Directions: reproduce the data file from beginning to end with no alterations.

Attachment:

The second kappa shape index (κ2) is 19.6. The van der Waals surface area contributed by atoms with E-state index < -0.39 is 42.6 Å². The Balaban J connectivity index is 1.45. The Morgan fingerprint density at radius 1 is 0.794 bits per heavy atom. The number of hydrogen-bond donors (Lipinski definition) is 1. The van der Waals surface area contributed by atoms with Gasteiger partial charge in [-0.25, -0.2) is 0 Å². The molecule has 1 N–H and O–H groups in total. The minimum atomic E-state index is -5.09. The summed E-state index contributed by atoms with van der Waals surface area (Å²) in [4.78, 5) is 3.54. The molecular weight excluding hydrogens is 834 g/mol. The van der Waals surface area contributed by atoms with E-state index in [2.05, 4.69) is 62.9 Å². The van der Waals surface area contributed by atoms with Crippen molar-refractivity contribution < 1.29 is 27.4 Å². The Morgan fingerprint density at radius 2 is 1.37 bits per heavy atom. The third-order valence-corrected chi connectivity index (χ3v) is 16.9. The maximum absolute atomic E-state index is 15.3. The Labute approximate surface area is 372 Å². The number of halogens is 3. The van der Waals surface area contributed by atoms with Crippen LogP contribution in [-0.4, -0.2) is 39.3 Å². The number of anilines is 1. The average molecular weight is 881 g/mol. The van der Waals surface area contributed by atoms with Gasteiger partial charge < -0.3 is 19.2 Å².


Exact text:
The second kappa shape index (κ2) is 19.6. The van der Waals surface area contributed by atoms with E-state index < -0.39 is 42.6 Å². The Balaban J connectivity index is 1.45. The Morgan fingerprint density at radius 1 is 0.794 bits per heavy atom. The number of hydrogen-bond donors (Lipinski definition) is 1. The van der Waals surface area contributed by atoms with Gasteiger partial charge in [-0.25, -0.2) is 0 Å². The molecule has 1 N–H and O–H groups in total. The minimum atomic E-state index is -5.09. The summed E-state index contributed by atoms with van der Waals surface area (Å²) in [4.78, 5) is 3.54. The molecular weight excluding hydrogens is 834 g/mol. The van der Waals surface area contributed by atoms with E-state index in [2.05, 4.69) is 62.9 Å². The van der Waals surface area contributed by atoms with Crippen molar-refractivity contribution < 1.29 is 27.4 Å². The Morgan fingerprint density at radius 2 is 1.37 bits per heavy atom. The third-order valence-corrected chi connectivity index (χ3v) is 16.9. The maximum absolute atomic E-state index is 15.3. The Labute approximate surface area is 372 Å². The number of halogens is 3. The van der Waals surface area contributed by atoms with Crippen LogP contribution in [-0.4, -0.2) is 39.3 Å². The number of anilines is 1. The average molecular weight is 881 g/mol. The van der Waals surface area contributed by atoms with Gasteiger partial charge < -0.3 is 19.2 Å².